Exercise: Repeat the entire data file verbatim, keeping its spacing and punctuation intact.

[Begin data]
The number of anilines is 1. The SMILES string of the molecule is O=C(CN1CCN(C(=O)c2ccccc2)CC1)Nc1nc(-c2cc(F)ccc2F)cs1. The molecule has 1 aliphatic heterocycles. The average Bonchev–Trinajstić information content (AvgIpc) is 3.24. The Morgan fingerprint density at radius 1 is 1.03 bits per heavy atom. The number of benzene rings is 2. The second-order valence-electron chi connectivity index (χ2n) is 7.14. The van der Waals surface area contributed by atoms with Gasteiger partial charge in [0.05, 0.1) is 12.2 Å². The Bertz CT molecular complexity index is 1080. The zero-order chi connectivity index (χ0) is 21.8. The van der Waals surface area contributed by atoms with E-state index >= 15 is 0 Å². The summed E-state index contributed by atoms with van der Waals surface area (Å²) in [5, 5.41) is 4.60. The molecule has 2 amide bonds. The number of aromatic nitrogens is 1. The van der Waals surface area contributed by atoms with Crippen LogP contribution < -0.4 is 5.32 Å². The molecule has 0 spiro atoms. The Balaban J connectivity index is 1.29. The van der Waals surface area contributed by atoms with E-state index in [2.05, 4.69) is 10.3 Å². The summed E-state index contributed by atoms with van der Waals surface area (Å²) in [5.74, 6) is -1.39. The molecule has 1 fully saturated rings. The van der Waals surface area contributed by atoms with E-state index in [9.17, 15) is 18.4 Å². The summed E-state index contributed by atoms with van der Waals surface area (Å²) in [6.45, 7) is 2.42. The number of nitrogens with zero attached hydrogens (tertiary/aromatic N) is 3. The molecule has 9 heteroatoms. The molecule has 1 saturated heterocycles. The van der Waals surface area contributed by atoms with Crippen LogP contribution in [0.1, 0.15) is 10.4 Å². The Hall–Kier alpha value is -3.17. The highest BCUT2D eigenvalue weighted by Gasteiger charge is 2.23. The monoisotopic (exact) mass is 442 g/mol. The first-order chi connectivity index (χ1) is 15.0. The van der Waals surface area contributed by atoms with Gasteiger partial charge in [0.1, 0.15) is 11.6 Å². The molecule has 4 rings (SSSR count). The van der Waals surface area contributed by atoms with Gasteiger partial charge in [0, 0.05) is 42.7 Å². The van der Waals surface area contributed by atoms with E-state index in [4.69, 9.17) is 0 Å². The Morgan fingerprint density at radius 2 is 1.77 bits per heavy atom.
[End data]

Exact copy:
The number of anilines is 1. The SMILES string of the molecule is O=C(CN1CCN(C(=O)c2ccccc2)CC1)Nc1nc(-c2cc(F)ccc2F)cs1. The molecule has 1 aliphatic heterocycles. The average Bonchev–Trinajstić information content (AvgIpc) is 3.24. The Morgan fingerprint density at radius 1 is 1.03 bits per heavy atom. The number of benzene rings is 2. The second-order valence-electron chi connectivity index (χ2n) is 7.14. The van der Waals surface area contributed by atoms with Gasteiger partial charge in [0.05, 0.1) is 12.2 Å². The Bertz CT molecular complexity index is 1080. The zero-order chi connectivity index (χ0) is 21.8. The van der Waals surface area contributed by atoms with E-state index >= 15 is 0 Å². The summed E-state index contributed by atoms with van der Waals surface area (Å²) in [5, 5.41) is 4.60. The molecule has 2 amide bonds. The number of aromatic nitrogens is 1. The van der Waals surface area contributed by atoms with Crippen LogP contribution < -0.4 is 5.32 Å². The molecule has 0 spiro atoms. The Balaban J connectivity index is 1.29. The van der Waals surface area contributed by atoms with E-state index in [2.05, 4.69) is 10.3 Å². The summed E-state index contributed by atoms with van der Waals surface area (Å²) in [5.74, 6) is -1.39. The molecule has 1 fully saturated rings. The van der Waals surface area contributed by atoms with E-state index in [9.17, 15) is 18.4 Å². The summed E-state index contributed by atoms with van der Waals surface area (Å²) in [6.45, 7) is 2.42. The number of nitrogens with zero attached hydrogens (tertiary/aromatic N) is 3. The molecule has 9 heteroatoms. The molecule has 1 saturated heterocycles. The van der Waals surface area contributed by atoms with Crippen LogP contribution in [0.1, 0.15) is 10.4 Å². The Hall–Kier alpha value is -3.17. The highest BCUT2D eigenvalue weighted by Gasteiger charge is 2.23. The monoisotopic (exact) mass is 442 g/mol. The first-order chi connectivity index (χ1) is 15.0. The van der Waals surface area contributed by atoms with Gasteiger partial charge in [0.1, 0.15) is 11.6 Å². The molecule has 4 rings (SSSR count). The van der Waals surface area contributed by atoms with Gasteiger partial charge in [0, 0.05) is 42.7 Å². The van der Waals surface area contributed by atoms with E-state index in [4.69, 9.17) is 0 Å². The Morgan fingerprint density at radius 2 is 1.77 bits per heavy atom.